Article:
Rosemary Dewan is the CEO of the Human Values Foundation which promotes the importance of teaching human values in schools. Since 1995 it has been providing practical, cross-curricular programmes for personal development and behaviour management, integrating SMSC, PSHE education, Citizenship, PLTS and SEAL.
With the new curriculum upon us, Rosemary Dewan of the Human Values Foundation explains how pupils can make terrific strides with an education that embraces hard skills, soft skills and intrapersonal skills...
Following extensive research (Lovat, Toomey and Clement, 2010, see below), education experts consider that “the best laid plans about the technical aspects of pedagogy are bound to fail unless the growth of the whole person – social, emotional, moral, spiritual and intellectual, is the pedagogical target”.
Given that pupils have to learn a huge amount, it can be easy to forget about their emotional wellbeing. The Human Values Foundation’s Rosemary Dewan discusses the importance of this matter.
What subject is dynamic, cross-curricular, student-centric and stimulates children and young people? This is a subject constantly arousing their curiosity, thereby enabling teachers to capitalise on pupils’ eagerness to learn, and affording plenty of practical opportunities for schools to work collaboratively with parents, carers and professionals who are involved in guiding and mentoring children. The answer is values education.
No matter what stage we have reached in our lives, no matter what age we are, it is never too late to have dreams and realise them. When children and young people are given the opportunity to systematically explore values, as an integral part of their education, they get fired up because the process makes so many aspects of learning meaningful and relevant, expanding individuals’ horizons while also developing and strengthening their inner qualities. The effects can be surprising!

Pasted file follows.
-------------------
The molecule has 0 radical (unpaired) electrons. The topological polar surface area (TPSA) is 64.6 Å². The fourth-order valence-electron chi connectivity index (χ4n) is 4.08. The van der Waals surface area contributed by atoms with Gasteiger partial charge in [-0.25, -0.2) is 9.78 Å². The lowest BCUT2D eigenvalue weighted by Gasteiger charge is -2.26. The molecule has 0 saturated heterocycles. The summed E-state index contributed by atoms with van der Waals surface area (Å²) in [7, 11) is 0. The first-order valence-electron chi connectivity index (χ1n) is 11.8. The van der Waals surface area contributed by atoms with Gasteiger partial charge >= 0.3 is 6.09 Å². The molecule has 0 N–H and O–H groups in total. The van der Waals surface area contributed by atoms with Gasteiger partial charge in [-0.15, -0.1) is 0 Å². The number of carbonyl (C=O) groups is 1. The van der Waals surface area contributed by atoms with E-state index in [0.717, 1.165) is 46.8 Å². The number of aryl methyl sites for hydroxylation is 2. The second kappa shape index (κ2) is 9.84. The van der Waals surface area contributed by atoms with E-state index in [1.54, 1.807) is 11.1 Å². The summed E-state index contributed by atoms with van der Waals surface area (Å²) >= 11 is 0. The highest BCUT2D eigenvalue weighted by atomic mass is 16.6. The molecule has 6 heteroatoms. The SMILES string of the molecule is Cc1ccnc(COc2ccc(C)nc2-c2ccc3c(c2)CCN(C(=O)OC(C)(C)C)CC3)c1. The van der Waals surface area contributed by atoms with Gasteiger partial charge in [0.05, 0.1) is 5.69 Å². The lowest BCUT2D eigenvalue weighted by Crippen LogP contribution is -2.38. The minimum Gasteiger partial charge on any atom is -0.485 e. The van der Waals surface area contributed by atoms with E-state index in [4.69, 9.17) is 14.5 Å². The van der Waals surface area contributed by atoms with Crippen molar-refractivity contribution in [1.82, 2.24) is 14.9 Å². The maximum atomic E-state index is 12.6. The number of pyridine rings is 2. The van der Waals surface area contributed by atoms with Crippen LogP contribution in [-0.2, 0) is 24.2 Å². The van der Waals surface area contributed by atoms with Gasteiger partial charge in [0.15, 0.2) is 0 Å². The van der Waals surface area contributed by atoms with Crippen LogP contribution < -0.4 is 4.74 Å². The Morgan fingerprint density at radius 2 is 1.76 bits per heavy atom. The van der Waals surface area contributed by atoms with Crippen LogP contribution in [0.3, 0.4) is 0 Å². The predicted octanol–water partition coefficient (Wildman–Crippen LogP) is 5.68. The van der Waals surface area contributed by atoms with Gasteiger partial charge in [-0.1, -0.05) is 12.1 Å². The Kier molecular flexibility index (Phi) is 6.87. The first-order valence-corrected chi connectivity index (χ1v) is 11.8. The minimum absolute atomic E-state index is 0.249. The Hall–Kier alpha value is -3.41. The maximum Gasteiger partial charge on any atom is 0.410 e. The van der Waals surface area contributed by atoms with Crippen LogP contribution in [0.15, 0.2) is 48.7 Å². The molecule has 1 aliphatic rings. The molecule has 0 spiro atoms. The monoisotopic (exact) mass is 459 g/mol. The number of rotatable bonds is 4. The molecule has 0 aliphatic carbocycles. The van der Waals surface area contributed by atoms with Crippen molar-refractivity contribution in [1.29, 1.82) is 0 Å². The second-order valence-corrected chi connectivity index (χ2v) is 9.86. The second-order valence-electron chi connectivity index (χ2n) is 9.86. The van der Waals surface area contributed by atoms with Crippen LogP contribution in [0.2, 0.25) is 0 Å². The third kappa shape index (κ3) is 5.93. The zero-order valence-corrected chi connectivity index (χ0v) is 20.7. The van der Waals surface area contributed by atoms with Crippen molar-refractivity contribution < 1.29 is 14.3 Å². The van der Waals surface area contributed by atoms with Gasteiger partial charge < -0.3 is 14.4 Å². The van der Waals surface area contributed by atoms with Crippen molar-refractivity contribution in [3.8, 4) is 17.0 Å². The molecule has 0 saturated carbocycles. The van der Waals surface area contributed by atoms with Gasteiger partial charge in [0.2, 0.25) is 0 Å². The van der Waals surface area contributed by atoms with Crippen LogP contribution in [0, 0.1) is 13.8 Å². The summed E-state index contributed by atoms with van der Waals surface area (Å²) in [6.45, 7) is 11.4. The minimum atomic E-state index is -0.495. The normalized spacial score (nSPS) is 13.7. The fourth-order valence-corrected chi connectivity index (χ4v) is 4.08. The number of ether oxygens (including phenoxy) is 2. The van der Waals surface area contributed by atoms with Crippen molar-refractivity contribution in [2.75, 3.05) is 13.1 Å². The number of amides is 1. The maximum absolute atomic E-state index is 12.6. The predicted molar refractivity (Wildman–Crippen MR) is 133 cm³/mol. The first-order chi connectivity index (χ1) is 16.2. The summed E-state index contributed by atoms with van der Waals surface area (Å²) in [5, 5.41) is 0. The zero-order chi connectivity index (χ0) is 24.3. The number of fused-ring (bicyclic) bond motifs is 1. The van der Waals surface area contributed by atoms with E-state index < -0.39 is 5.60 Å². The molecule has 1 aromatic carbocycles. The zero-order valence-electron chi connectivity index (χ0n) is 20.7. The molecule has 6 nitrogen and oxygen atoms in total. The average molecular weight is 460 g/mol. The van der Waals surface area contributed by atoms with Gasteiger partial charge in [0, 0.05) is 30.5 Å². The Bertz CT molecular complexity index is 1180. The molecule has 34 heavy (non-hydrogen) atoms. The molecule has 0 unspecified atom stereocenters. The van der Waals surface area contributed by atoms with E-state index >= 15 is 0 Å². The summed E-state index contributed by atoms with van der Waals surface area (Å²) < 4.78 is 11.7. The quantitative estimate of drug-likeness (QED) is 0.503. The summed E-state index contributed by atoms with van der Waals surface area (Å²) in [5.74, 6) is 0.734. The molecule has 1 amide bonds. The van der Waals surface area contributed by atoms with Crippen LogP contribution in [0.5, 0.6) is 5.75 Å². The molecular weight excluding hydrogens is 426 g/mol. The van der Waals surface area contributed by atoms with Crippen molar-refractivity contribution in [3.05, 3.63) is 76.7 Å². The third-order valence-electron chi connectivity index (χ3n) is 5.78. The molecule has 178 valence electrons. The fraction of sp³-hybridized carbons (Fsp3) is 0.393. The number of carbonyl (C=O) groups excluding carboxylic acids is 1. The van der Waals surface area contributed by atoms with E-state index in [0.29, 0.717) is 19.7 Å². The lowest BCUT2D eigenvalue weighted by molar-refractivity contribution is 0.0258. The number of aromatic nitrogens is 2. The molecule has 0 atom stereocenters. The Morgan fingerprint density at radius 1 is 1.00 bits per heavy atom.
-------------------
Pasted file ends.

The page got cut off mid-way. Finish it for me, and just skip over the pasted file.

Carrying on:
Our mindset is key to unlocking our potential. The study of values is an engaging, holistic process that not only builds and strengthens participants’ mental capabilities but their physical and spiritual attributes as well. It appeals because the exploratory process and the activities to reinforce learning are expansive and experiential. Children and young people enjoy feeling empowered as they gradually develop essential emotional and social skills that enable them to better manage and control situations. This is particularly rewarding when, rather than being swamped by negative influences, such as fear and perceived limitations, they can draw upon diligently mastered tools that help them realise their hopes and aspirations.
Learning is engaging when children and young people are stimulated and excited by it and see the relevance of it. They are constantly making decisions and it’s helpful for them to begin to understand and become aware of the drivers for their choices. Take for a moment, what it was that made you decide to get out of bed this morning! You will probably soon find that there were some key factors – things that you personally value and consider important. So, how can we help young citizens enjoy making connections while they are learning so that they can develop a consistent approach to their thinking, decision-making, choices and behaviour – and ultimately feel happy and achieve their full potential?